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Bhutan is perhaps the most fascinating of the Himalayan kingdoms that is perfect for both the curious and the adventurous

Imagine walking through lush pine-scented valleys, with the rich sound of birdcall following your every move, until you stumble across an unknown Buddhist temple where monks reside.

You stop and listen to their mesmerising chanting and receive a blessing. You then continue on your walk, feeling exhilarated, to return to your room with beautiful views over an ancient palace or across to the mountains. You then indulge in a relaxing Bhutanese hot stone bath and a massage before sitting down to a heavenly meal. You would truly believe you have reached Nirvana!

Bhutan is perhaps the most fascinating of the Himalayan kingdoms that is perfect for both the curious and the adventurous. The land is rugged, boasting vast snow-capped Himalayan vistas, virgin evergreen forests, majestic monasteries and temples, glacial rivers, and lush rural valleys.


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Whether you are a couple seeking a relaxing sojourn immersed in mindfulness, culture, nature and spirituality, or an active family looking to spend time hiking, trekking, cycling, rafting, birdwatching, and practicing archery, this mysterious Buddhist kingdom offers something special for everyone!

Cut off from the rest of the world until 1974, Bhutan has retained its mystical allure and remains largely untouched by modern development and external influences, preserving its age-old cultural traditions, Buddhist way of life and abundant natural wealth.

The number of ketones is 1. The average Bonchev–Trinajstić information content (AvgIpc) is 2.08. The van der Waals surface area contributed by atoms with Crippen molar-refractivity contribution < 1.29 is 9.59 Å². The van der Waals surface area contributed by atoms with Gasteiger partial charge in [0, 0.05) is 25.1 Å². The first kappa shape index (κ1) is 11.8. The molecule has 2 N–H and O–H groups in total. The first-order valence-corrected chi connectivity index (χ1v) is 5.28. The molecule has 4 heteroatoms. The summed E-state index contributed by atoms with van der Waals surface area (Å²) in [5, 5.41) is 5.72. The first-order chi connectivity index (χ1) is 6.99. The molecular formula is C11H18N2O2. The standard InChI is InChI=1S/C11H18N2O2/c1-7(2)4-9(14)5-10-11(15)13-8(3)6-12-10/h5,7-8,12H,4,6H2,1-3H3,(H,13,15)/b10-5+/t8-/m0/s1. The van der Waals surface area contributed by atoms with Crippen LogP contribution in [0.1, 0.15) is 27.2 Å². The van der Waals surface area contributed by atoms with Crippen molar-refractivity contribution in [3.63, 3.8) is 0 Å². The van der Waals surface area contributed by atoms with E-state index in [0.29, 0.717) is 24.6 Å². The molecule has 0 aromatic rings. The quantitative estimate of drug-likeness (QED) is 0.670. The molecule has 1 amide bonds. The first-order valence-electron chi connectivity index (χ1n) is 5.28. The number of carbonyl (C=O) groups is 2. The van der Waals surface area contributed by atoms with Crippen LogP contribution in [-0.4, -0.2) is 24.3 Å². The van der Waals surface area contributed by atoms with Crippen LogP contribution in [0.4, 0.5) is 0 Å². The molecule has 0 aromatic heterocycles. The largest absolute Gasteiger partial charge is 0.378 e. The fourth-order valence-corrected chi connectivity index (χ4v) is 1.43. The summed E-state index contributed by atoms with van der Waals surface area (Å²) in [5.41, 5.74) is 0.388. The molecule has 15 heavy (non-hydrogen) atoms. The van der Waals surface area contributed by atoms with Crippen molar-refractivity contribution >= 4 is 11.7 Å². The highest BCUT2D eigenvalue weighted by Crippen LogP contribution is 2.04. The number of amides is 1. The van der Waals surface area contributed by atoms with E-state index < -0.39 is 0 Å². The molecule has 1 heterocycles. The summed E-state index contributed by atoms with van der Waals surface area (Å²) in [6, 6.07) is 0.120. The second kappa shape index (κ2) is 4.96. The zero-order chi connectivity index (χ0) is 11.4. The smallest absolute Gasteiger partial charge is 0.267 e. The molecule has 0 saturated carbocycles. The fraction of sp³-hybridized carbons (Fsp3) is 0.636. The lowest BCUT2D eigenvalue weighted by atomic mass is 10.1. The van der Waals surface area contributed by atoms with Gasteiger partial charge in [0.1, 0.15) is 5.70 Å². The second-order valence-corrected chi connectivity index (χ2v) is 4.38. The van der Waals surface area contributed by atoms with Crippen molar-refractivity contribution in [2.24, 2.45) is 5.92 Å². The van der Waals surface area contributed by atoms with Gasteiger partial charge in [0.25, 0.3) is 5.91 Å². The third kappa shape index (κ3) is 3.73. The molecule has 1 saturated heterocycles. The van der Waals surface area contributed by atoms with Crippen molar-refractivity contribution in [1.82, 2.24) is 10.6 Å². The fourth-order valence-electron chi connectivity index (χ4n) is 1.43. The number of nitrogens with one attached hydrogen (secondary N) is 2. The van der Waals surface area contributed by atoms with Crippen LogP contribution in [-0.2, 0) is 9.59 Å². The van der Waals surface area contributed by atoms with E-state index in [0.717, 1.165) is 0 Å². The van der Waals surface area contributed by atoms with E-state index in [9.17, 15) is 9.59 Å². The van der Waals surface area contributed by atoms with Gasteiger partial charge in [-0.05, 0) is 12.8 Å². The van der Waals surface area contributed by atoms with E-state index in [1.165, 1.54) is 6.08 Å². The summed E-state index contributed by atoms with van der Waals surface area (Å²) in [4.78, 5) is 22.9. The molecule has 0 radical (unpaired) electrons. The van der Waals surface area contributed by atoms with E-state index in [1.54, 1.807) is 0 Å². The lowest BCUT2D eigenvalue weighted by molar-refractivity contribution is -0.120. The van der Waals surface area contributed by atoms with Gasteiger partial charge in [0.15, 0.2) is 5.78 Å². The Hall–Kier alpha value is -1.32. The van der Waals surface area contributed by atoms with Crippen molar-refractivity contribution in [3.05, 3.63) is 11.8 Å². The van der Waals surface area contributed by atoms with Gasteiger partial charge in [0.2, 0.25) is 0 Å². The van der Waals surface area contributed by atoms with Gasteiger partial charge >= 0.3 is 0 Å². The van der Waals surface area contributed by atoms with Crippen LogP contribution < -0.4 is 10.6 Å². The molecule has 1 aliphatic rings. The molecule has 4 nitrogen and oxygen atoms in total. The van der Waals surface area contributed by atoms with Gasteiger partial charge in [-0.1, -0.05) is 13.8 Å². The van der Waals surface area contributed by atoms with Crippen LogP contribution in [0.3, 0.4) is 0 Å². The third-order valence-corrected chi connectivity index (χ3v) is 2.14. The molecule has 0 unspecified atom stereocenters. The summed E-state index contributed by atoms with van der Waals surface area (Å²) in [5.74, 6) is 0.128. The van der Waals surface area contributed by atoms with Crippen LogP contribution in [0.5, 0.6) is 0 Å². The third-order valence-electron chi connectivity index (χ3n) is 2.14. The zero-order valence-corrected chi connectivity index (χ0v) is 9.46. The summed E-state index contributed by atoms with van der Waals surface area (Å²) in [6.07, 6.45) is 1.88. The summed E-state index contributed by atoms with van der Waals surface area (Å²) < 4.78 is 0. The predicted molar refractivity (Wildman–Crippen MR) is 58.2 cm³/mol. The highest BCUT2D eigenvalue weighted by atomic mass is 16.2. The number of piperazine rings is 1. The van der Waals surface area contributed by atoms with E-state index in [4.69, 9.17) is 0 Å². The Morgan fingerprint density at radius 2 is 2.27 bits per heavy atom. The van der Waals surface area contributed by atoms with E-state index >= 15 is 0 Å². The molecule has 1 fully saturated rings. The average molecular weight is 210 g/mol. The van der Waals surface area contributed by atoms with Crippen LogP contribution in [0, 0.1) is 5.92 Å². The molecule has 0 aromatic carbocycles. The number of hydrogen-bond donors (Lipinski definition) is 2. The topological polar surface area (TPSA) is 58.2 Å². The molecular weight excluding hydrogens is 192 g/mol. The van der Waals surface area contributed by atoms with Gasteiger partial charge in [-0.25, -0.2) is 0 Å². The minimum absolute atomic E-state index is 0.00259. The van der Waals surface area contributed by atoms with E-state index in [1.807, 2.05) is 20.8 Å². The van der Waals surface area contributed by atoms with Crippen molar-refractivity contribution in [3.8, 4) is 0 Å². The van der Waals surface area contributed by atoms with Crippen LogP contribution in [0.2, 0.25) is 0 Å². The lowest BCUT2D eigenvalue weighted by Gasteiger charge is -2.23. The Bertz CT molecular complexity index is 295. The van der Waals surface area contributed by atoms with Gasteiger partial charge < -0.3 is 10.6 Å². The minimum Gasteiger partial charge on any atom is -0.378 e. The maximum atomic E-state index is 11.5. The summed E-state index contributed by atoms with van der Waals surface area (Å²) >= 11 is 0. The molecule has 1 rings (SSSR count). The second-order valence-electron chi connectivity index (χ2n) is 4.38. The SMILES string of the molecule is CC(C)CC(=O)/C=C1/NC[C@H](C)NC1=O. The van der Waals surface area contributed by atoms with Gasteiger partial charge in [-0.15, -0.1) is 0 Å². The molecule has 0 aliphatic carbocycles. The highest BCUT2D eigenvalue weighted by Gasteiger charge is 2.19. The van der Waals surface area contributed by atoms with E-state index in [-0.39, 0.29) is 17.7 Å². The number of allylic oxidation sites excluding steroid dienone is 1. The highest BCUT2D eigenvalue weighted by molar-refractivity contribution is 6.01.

Its easy eccentricity is so compelling – a comfortable, unfussy uniqueness that pervades every aspect of life, from the traditional “gho” and “kira” attires, to the architecture, scenery, and food! It is a beguiling place where progress is defined by the “Gross National Happiness” rather than the GDP; where there are no traffic lights; where foreign television and tobacco are banned; where killing of any living organism is prohibited, and where natural forests, rivers and mountains are protected under the country’s constitution.

It is therefore not surprising that Bhutan is regarded as one of the happiest places on earth and is currently the only carbon-negative country.

If serenity, scenery, culture, and mountains draw you, and if you wish to step back in time and discover the fabled ‘Shangri-La’, then a holiday in Bhutan will leave you enthralled well beyond the ordinary.     

Where is Bhutan located and how to get there?

Nestled between India and China, the landlocked kingdom of Bhutan is located on the southern slopes of the Himalayan range in South Asia. Paro is the country’s only international airport and although there aren’t any direct flights from the UK or US, Paro is well connected with many regional hubs including Kathmandu in Nepal, New Delhi and Kolkata in India, Singapore, as well as Bangkok in Thailand.